Each day we would discuss the name informally as we went about our business, read the information available in our 99 names book and then complete the activity. It was very informal, relaxed and I tried to make the whole experience as pleasurable as possible for him. I would say that most of the lessons I try to impart to my son take this form- there is rarely the sense that he is being taught in the formal sense- he gets enough of that at school in the classroom. The proof that this technique was having its desired effect came each day as he eagerly awaited the activity and repeatedly asked me about it after waking. For me this was excellent motivation to continue going too- as much as I enjoyed the project, there came days where I was overwhelmed with multiple other tasks and his excitement and enthusiasm gave me the energy I needed to follow through with that day’s name.

We’ve continued with the project this year too however we modified our activities to allow us time for discussion and crafting after my son returns home from school each afternoon. This year is all about a visual representation of the chosen name, inspired by the verse 2:164, ‘Behold! In the creation of the heavens and the earth; in the alternation of the night and the day; in the sailing of the ships through the ocean for the benefit of mankind; in the rain which Allah sends down from the skies, and the life which he gives therewith to an earth that is dead; in the beasts of all kinds that he scatters through the earth; in the change of the winds, and the clouds which they trail like their slaves between the sky and the earth; here indeed are signs for a people that are wise.’ The aim is to identify manifestations of the names within our natural world-signs of a glorious and omnipotent Creator indeed. Our name activity provides a beautiful, calming conclusion and bookend to the day as we sit together and discuss not only the chosen name but also his experiences at school as we paint/draw/cut/glue/colour together. This year we have used very commonplace craft materials to create our pictures- things that absolutely everyone would have at home. Paper (coloured, white and scrap), glue, scissors, crayons, paint and pens are really all we’ve used with the occasional q-tip, sprinkle of salt or a bit of wool thrown in for good measure.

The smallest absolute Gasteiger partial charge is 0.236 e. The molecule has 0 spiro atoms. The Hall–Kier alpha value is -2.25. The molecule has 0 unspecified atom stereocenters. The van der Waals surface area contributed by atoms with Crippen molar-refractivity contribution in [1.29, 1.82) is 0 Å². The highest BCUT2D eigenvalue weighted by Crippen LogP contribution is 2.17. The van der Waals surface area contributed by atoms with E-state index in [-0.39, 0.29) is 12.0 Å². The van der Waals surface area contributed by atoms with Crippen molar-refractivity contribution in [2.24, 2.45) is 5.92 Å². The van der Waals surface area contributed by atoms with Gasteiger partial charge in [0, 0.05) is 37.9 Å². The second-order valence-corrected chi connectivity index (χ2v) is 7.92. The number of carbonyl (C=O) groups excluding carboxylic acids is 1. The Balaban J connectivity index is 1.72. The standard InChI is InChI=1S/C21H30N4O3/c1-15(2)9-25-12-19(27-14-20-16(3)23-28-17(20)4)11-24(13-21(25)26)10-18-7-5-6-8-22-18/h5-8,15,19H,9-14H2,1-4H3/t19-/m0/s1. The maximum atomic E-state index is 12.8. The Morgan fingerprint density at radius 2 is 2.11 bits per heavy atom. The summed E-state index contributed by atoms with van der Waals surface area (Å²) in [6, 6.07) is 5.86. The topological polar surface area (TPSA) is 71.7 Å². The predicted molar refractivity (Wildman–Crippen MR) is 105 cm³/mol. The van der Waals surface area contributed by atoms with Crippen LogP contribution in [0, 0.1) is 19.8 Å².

What questions did your children ask about Allah?

Ayman has asked me so many insightful questions about Allah via this project, His nature, His attributes, His powers, His role. These questions make it very clear to me that he understands the names perfectly. As we walk in nature or go about our day to day lives he will often pause to mention something he’s seen that has reminded him of one of Allah’s beautiful names or will spot something we’ve crafted and will repeat our discussions of that day. Alhumdulillah it’s evidence enough for me that this is a project worth repeating!

What advice would you give to someone who wants to start this project? 

For any mothers wishing to do a similar project with their own children I would encourage you to simply jump straight in. Hesitating and contemplating it’s enormity will only be off putting and will prevent you from sharing a truly special, memorable and wonderful experience with your children. I would wholeheartedly recommend purchasing ‘The 99 Names of God’ by Daniel Thomas Dyer, it has enhanced our project beyond measure and has made the explanation of certain complicated concepts a breeze. It’s also a book that we will continue to refer to as the children grow into teenagers. The discussion questions would be fantastic to answer and consider as a family with older children. I truly hope inshallah that our beautiful experience studying the 99 names will inspire others to do the same and that others have as rich an experience as we have.
99 names of Allah


*For more on Stephanie’s awesome project check out the hashtag #99namesproject and #99namesproject2018 on Instagram. You can also follow her @kitabkids. Her fab project is also being shared by the publishers of the book she recommends –  The 99 Names of God: An Illustrated Guide for Young and Old over at their instagram page @chickpea.press.